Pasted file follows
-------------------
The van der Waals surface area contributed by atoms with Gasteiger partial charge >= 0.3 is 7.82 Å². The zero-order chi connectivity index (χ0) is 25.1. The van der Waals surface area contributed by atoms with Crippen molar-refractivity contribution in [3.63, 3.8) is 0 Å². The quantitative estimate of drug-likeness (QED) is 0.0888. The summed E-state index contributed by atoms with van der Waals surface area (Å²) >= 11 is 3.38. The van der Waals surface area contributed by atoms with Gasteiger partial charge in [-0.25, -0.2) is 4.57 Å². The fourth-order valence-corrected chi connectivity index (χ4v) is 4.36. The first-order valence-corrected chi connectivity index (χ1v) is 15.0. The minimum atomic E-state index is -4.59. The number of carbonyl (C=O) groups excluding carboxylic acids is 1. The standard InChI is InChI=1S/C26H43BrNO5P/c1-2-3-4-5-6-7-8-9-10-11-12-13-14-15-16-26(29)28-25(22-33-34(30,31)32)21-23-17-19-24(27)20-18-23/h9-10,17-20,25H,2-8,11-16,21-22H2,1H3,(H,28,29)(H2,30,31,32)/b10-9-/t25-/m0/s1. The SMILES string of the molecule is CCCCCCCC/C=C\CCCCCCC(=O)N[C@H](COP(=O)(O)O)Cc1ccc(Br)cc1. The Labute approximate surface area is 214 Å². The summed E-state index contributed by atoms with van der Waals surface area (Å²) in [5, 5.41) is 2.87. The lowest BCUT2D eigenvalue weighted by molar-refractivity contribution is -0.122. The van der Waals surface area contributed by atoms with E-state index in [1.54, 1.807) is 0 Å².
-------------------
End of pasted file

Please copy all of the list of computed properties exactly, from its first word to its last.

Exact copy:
The van der Waals surface area contributed by atoms with Gasteiger partial charge >= 0.3 is 7.82 Å². The zero-order chi connectivity index (χ0) is 25.1. The van der Waals surface area contributed by atoms with Crippen molar-refractivity contribution in [3.63, 3.8) is 0 Å². The quantitative estimate of drug-likeness (QED) is 0.0888. The summed E-state index contributed by atoms with van der Waals surface area (Å²) >= 11 is 3.38. The van der Waals surface area contributed by atoms with Gasteiger partial charge in [-0.25, -0.2) is 4.57 Å². The fourth-order valence-corrected chi connectivity index (χ4v) is 4.36. The first-order valence-corrected chi connectivity index (χ1v) is 15.0. The minimum atomic E-state index is -4.59. The number of carbonyl (C=O) groups excluding carboxylic acids is 1. The standard InChI is InChI=1S/C26H43BrNO5P/c1-2-3-4-5-6-7-8-9-10-11-12-13-14-15-16-26(29)28-25(22-33-34(30,31)32)21-23-17-19-24(27)20-18-23/h9-10,17-20,25H,2-8,11-16,21-22H2,1H3,(H,28,29)(H2,30,31,32)/b10-9-/t25-/m0/s1. The SMILES string of the molecule is CCCCCCCC/C=C\CCCCCCC(=O)N[C@H](COP(=O)(O)O)Cc1ccc(Br)cc1. The Labute approximate surface area is 214 Å². The summed E-state index contributed by atoms with van der Waals surface area (Å²) in [5, 5.41) is 2.87. The lowest BCUT2D eigenvalue weighted by molar-refractivity contribution is -0.122. The van der Waals surface area contributed by atoms with E-state index in [1.54, 1.807) is 0 Å².